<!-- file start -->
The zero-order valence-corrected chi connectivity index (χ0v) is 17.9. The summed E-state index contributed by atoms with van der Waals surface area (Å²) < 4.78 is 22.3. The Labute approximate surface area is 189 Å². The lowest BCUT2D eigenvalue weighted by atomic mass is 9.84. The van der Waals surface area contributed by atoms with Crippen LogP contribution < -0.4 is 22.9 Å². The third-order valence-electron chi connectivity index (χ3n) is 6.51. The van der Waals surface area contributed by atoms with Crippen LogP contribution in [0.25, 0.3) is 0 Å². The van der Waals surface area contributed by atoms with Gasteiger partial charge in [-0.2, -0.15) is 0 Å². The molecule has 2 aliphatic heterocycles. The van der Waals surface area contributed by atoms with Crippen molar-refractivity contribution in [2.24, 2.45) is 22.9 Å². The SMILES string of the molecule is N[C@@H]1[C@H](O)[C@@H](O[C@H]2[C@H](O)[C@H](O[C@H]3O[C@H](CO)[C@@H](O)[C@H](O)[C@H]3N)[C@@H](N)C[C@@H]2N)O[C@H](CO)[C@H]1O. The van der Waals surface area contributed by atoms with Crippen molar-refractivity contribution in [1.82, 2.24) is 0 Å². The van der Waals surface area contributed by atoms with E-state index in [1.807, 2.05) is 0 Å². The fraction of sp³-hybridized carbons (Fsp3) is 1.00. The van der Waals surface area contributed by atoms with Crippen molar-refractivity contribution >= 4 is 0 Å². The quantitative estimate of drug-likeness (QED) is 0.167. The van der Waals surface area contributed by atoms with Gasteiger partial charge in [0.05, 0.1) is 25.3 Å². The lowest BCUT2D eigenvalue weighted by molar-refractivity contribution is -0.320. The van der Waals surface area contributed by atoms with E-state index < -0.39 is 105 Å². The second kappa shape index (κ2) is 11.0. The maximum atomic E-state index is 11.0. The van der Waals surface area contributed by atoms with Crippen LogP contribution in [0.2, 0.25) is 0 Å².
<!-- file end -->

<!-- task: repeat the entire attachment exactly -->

The zero-order valence-corrected chi connectivity index (χ0v) is 17.9. The summed E-state index contributed by atoms with van der Waals surface area (Å²) < 4.78 is 22.3. The Labute approximate surface area is 189 Å². The lowest BCUT2D eigenvalue weighted by atomic mass is 9.84. The van der Waals surface area contributed by atoms with Crippen LogP contribution < -0.4 is 22.9 Å². The third-order valence-electron chi connectivity index (χ3n) is 6.51. The van der Waals surface area contributed by atoms with Crippen LogP contribution in [0.25, 0.3) is 0 Å². The van der Waals surface area contributed by atoms with Gasteiger partial charge in [-0.2, -0.15) is 0 Å². The molecule has 2 aliphatic heterocycles. The van der Waals surface area contributed by atoms with Crippen molar-refractivity contribution in [2.24, 2.45) is 22.9 Å². The SMILES string of the molecule is N[C@@H]1[C@H](O)[C@@H](O[C@H]2[C@H](O)[C@H](O[C@H]3O[C@H](CO)[C@@H](O)[C@H](O)[C@H]3N)[C@@H](N)C[C@@H]2N)O[C@H](CO)[C@H]1O. The van der Waals surface area contributed by atoms with Crippen molar-refractivity contribution in [1.82, 2.24) is 0 Å². The van der Waals surface area contributed by atoms with E-state index in [1.807, 2.05) is 0 Å². The fraction of sp³-hybridized carbons (Fsp3) is 1.00. The van der Waals surface area contributed by atoms with Crippen molar-refractivity contribution >= 4 is 0 Å². The quantitative estimate of drug-likeness (QED) is 0.167. The van der Waals surface area contributed by atoms with Gasteiger partial charge in [0.05, 0.1) is 25.3 Å². The lowest BCUT2D eigenvalue weighted by molar-refractivity contribution is -0.320. The van der Waals surface area contributed by atoms with E-state index < -0.39 is 105 Å². The second kappa shape index (κ2) is 11.0. The maximum atomic E-state index is 11.0. The van der Waals surface area contributed by atoms with Crippen LogP contribution in [0.2, 0.25) is 0 Å².